Temple Grandin impresses ASU professors with master's study

Temple Grandin at Arizona State University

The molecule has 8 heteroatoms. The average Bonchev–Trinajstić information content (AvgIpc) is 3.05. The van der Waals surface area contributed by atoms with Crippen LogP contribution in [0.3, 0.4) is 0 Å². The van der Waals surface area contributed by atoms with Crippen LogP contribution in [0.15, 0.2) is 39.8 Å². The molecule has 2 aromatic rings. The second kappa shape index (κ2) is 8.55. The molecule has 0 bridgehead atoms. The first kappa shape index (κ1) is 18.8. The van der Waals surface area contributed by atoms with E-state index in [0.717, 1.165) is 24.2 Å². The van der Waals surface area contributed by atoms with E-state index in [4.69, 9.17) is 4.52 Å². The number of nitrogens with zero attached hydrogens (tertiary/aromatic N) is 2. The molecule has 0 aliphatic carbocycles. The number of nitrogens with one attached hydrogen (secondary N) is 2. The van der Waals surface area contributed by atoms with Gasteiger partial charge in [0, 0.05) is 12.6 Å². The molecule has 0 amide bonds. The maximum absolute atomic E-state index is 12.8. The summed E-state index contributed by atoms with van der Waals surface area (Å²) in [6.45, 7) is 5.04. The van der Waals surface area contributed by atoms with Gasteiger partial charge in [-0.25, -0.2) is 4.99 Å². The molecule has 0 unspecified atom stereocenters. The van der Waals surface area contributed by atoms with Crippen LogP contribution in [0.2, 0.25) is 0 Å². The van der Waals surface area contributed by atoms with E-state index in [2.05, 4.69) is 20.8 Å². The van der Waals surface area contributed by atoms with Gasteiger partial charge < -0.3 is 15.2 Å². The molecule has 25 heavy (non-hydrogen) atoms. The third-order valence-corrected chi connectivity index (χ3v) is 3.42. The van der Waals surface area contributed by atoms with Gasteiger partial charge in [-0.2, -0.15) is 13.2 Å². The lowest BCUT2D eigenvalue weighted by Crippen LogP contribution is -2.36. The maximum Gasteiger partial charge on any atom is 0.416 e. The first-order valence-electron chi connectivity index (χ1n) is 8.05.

<p><strong>Autistic animal science expert speaks on &lsquo;what makes us human&rsquo;</strong></p><separator></separator><p>Temple Grandin was dressed like a cowboy when she first knocked on Foster Burton&rsquo;s office door at Arizona State University in the early 1970s to talk about an unusual transdisciplinary master&rsquo;s thesis topic. Burton, a professor who taught construction classes, just got off a phone call with an assistant dean who asked if he would take on a &ldquo;very bright&rdquo; graduate student from the agriculture division.</p><separator></separator><p>&ldquo;I was trying to think of a way to get out of this assignment when she knocked on my door and asked to come in,&quot; Burton recalled. &quot;After 15 minutes I recognized that Temple was smarter than I was and I agreed to chair her thesis committee.</p><separator></separator><p>&ldquo;Temple wanted to study the behavior of different breeds of cattle and their injuries (on feed lots). She had new ideas and different approaches. I did very little &ndash; just ran interference sometimes and made sure stick-in-the-muds didn&rsquo;t get in her way. Temple took care of the rest.&rdquo;</p><separator></separator><p>According to Burton, now an ASU emeritus professor, &ldquo;Temple is one of the brightest people I&rsquo;ve ever met. She was a focused person &ndash; very bright, very direct.&rdquo;</p><separator></separator><p>Grandin received a master&rsquo;s degree in animal science from ASU in 1975 for a thesis titled &ldquo;Survey of behavioral and physical events which occur in hydraulic restraining chutes for cattle.&rdquo; The 72-page thesis, which includes a number of diagrams, sits on a shelf in the library at the Polytechnic campus, where the agribusiness program now is located.</p><separator></separator><p>Michael Nielsen, another member of the thesis committee, accompanied Grandin to local feed yards during her study.</p><separator></separator><p>&ldquo;Temple recruited me from the industrial design program for my input about the design aspects of her thesis,&rdquo; he said. &ldquo;I spent time with her as an adviser and as an associate. Temple made a major impression upon me. I have not had a student that exhibited more insight, enthusiasm and tenacity in their studies. She was, and remains, a thoughtful and diligent person and a remarkable individual.</p><separator></separator><p>&ldquo;It was years later that I learned of her autism, and quite frankly, I found it difficult to believe,&quot; added Nielsen, now an ASU emeritus professor.</p><separator></separator><p>Rounding out her thesis committee was the late Robert D. Rasmussen, who was a professor of animal science, and Stanley R. Parkinson, who taught psychology and is an ASU emeritus professor.</p><separator></separator><p><strong>Discovering cows &lsquo;on campus&rsquo;</strong></p><separator></separator><p>&ldquo;I was originally a psychology major at ASU,&rdquo; said Grandin, who has an undergraduate degree in psychology from Franklin Pierce College in New Hampshire. But it was at ASU that Grandin, who rode horses as a child, discovered the field of animal science.</p><separator></separator><p>&ldquo;My thesis was a survey of animal behavior,&quot; she said. &quot;I kept track of how many cattle fell down, how many refused to enter the chute.&quot;</p><separator></separator><p>&ldquo;I knew veterinary science existed at colleges &ndash; dogs and cats,&rdquo; said Grandin, but didn&rsquo;t know there also were university programs to study cows. Grandin went on to earn a doctoral degree in animal science from the University of Illinois. She now teaches courses on livestock behavior and facility design as a professor at Colorado State University in Fort Collins, where she oversees several graduate students.</p><separator></separator><p>Livestock facilities that Grandin has designed dot locations in the United States, Canada, Europe, Mexico, Australia and New Zealand. In North America, according to Grandin&rsquo;s website, almost half of the cattle are handled in a center track restrainer system that she designed for meat plants. When not designing, Grandin consults with the livestock industry on livestock handling and animal welfare, in addition to facility design.</p><separator></separator><p>Named by <em>Time</em> magazine in 2010 as one of the 100 most influential people, Grandin has written more than 400 articles that appeared in scientific and livestock periodicals. She is the author of &ldquo;Thinking in Pictures,&rdquo; &ldquo;Livestock Handling and Transport,&rdquo; &ldquo;Genetics and the Behavior of Domestic Animals,&rdquo; and &ldquo;Humane Livestock Handling.&rdquo; Her books &ldquo;Animals in Translation&rdquo; and &ldquo;Animals Make Us Human&rdquo; were on the <em>New York Times</em> bestseller list.</p><separator></separator><p><strong>Autism clues</strong></p><separator></separator><p>Grandin, who was diagnosed with autism when she was 2 years old, is the subject of an Emmy-award-winning film starring Claire Danes. Recognized as an autism advocate, Grandin spends much of her time traveling and speaking on the topic, and she often is asked by parents of autistic children for advice.</p><separator></separator><p>Her answers hinge on the age of the child and the degree of autism. For 2- and 3-year-olds who are nonverbal, Grandin said: &ldquo;The worst thing you could do is nothing. Keep them engaged with the world.&rdquo;</p><separator></separator><p>For children who are a little older, Grandin said: &ldquo;Build up the kid&rsquo;s area of strength, whether it&rsquo;s art skills or math skills. When you have a kid who is nonverbal, don&rsquo;t get too hung up on labels, autism, Asperger&rsquo;s. Work on building up the kid&rsquo;s area of strength. If the kid is a good artist, let&rsquo;s figure out how to use those skills.&rdquo;</p><separator></separator><p>&ldquo;I am appalled at the education system taking out all the hands-on classes &ndash; welding, auto shop, art, sewing,&quot; Grandin said. &quot;Those are the things a kid can really excel at. If I hadn&rsquo;t had those classes when I was in elementary and high school, it would have been horrible. Those classes saved me.</p><separator></separator><p>&ldquo;Autism is a very, very big spectrum that goes from nonverbal with a lot of handicaps to the genius in Silicon Valley. It&rsquo;s a true continuum.&quot;</p><separator></separator><p>&ldquo;We know that Temple believes deeply in the wonders of science, especially its importance in awakening and focusing her intellect toward her pioneering life&rsquo;s work,&rdquo; said ASU Regents&rsquo; Professor Sally Kitch, director of the Institute for Humanities Research in ASU&rsquo;s College of Liberal Arts and Sciences.</p><separator></separator><p>&ldquo;Science was the arena in which Temple&rsquo;s form of autism became an advantage, rather than a disability,&rdquo; Kitch said. &ldquo;We see her genius as a metaphor for understanding the varieties of mind human beings can have, as opening the conversation about other types of human minds, and expanding our idea of what it means to be human.&rdquo;</p><separator></separator><p>Grandin presented the institute&rsquo;s 2011 Distinguished Lecture March 1, in Galvin Playhouse on ASU&rsquo;s Tempe campus. The title of her talk was &ldquo;What Makes us Human? Visual Thinking and Different Kinds of Minds.&rdquo;</p><separator></separator><p>There was a live webcast of the lecture: <a href="http://live.asu.edu">http://live.asu.edu</a>.</p><separator></separator…;